And now you’re stuck trying to win the argument after the fact by characterising Stallman as a baby hater.

    You could learn something from Paxman, stick to your guns:
    http://www.youtube.com/watch?v=1KHMO14KuJk

  • http://terminalmage.net/ Erik

    Bryan:

    “I am not saying that the man does not value human life. He may value it a great deal more than any other human on the planet for all I know.”

    Contrast that with your earlier statement:

    “If you don’t put value on human life and wellbeing… why put value on a tool that can be only used by those humans?”

    You most certainly did say so, whether it was your intention or not.

    And it’s not just this, it was your comments at the close of the show about RMS not wanting kids to eat (or some variation of that). You don’t honestly believe this, do you?

  • http://www.lunduke.com Bryan

    Erik: Both statements stand.

    Do I believe RMS wants all children to go hungry? I have no clue what he thinks in this regard. I would certainly hope not.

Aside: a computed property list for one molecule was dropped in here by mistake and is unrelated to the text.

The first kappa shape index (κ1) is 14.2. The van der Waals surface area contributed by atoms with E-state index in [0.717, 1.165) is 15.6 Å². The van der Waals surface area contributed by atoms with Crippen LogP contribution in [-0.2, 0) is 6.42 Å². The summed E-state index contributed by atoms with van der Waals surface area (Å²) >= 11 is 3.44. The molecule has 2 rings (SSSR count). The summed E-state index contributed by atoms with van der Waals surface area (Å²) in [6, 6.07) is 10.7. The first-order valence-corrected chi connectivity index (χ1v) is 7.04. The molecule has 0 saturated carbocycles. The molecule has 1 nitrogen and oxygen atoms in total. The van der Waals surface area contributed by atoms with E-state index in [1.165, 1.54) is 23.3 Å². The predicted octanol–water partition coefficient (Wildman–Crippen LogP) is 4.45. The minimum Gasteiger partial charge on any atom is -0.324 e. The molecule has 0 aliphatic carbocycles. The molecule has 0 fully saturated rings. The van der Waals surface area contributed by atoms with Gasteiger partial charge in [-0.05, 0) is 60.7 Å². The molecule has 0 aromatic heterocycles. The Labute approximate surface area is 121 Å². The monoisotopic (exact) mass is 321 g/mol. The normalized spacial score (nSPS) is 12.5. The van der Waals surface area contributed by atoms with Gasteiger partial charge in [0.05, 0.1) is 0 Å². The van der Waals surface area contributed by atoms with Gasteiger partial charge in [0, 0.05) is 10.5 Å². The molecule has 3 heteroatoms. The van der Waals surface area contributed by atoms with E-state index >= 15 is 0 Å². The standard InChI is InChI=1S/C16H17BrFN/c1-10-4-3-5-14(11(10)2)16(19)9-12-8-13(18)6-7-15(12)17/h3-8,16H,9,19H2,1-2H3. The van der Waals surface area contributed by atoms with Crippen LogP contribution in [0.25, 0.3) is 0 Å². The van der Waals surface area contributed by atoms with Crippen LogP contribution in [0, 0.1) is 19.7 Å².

But what RMS *did* make clear, was a value judgement he has made where he feels it is more critical that particular forms of licensing be used for computer software… than to feed a child. This much he confirmed, more than once, on the show.

    If you do not like that statement… take it up with Stallman. These are not my views. The fact that these views exist makes me sad. But these are what he claims his views are.

  • Michael Stephenson

    The reality distortion bubble around your head Bryan is completely unfathomable.